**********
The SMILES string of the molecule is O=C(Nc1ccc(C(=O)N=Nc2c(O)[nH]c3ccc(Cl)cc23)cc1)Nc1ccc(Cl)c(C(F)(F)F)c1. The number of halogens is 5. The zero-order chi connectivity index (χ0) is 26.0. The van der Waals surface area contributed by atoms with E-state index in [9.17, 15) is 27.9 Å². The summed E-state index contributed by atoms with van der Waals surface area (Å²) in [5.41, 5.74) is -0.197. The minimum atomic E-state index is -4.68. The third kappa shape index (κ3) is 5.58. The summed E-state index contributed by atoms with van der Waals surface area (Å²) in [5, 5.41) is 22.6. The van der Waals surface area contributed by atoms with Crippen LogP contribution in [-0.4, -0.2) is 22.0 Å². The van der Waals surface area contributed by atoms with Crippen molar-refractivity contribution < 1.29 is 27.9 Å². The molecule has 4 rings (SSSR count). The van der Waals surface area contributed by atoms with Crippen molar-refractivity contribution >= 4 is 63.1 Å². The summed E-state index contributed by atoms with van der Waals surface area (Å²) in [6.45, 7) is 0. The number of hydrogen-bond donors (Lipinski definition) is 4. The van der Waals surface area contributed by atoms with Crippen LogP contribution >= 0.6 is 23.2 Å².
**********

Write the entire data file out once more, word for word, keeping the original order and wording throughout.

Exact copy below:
The SMILES string of the molecule is O=C(Nc1ccc(C(=O)N=Nc2c(O)[nH]c3ccc(Cl)cc23)cc1)Nc1ccc(Cl)c(C(F)(F)F)c1. The number of halogens is 5. The zero-order chi connectivity index (χ0) is 26.0. The van der Waals surface area contributed by atoms with E-state index in [9.17, 15) is 27.9 Å². The summed E-state index contributed by atoms with van der Waals surface area (Å²) in [5.41, 5.74) is -0.197. The minimum atomic E-state index is -4.68. The third kappa shape index (κ3) is 5.58. The summed E-state index contributed by atoms with van der Waals surface area (Å²) in [5, 5.41) is 22.6. The van der Waals surface area contributed by atoms with Crippen LogP contribution in [-0.4, -0.2) is 22.0 Å². The van der Waals surface area contributed by atoms with Crippen molar-refractivity contribution < 1.29 is 27.9 Å². The molecule has 4 rings (SSSR count). The van der Waals surface area contributed by atoms with Crippen molar-refractivity contribution >= 4 is 63.1 Å². The summed E-state index contributed by atoms with van der Waals surface area (Å²) in [6.45, 7) is 0. The number of hydrogen-bond donors (Lipinski definition) is 4. The van der Waals surface area contributed by atoms with Crippen LogP contribution >= 0.6 is 23.2 Å².